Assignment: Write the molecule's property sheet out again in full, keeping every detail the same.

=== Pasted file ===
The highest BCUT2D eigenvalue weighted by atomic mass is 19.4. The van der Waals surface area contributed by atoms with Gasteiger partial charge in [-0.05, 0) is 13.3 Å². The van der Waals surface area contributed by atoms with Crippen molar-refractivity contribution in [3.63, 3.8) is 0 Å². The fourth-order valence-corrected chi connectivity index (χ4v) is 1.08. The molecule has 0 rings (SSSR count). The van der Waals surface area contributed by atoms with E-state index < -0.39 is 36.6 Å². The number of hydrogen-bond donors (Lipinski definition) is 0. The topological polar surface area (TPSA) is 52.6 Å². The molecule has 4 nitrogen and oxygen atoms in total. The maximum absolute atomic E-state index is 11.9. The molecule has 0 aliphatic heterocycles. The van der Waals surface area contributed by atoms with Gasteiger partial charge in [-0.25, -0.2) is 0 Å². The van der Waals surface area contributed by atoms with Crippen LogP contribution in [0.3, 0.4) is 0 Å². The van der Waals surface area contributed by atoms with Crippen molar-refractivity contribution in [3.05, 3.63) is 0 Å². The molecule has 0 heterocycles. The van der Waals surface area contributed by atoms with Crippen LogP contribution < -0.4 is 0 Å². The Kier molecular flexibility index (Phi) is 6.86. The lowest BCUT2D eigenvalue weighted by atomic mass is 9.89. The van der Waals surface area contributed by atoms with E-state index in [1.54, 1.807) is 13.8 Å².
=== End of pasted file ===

The highest BCUT2D eigenvalue weighted by atomic mass is 19.4. The van der Waals surface area contributed by atoms with Gasteiger partial charge in [-0.05, 0) is 13.3 Å². The van der Waals surface area contributed by atoms with Crippen molar-refractivity contribution in [3.63, 3.8) is 0 Å². The fourth-order valence-corrected chi connectivity index (χ4v) is 1.08. The molecule has 0 rings (SSSR count). The van der Waals surface area contributed by atoms with E-state index < -0.39 is 36.6 Å². The number of hydrogen-bond donors (Lipinski definition) is 0. The topological polar surface area (TPSA) is 52.6 Å². The molecule has 4 nitrogen and oxygen atoms in total. The maximum absolute atomic E-state index is 11.9. The molecule has 0 aliphatic heterocycles. The van der Waals surface area contributed by atoms with Gasteiger partial charge in [-0.25, -0.2) is 0 Å². The van der Waals surface area contributed by atoms with Crippen LogP contribution in [0.3, 0.4) is 0 Å². The van der Waals surface area contributed by atoms with Crippen molar-refractivity contribution in [3.05, 3.63) is 0 Å². The molecule has 0 heterocycles. The van der Waals surface area contributed by atoms with Crippen LogP contribution < -0.4 is 0 Å². The Kier molecular flexibility index (Phi) is 6.86. The lowest BCUT2D eigenvalue weighted by atomic mass is 9.89. The van der Waals surface area contributed by atoms with E-state index in [1.54, 1.807) is 13.8 Å².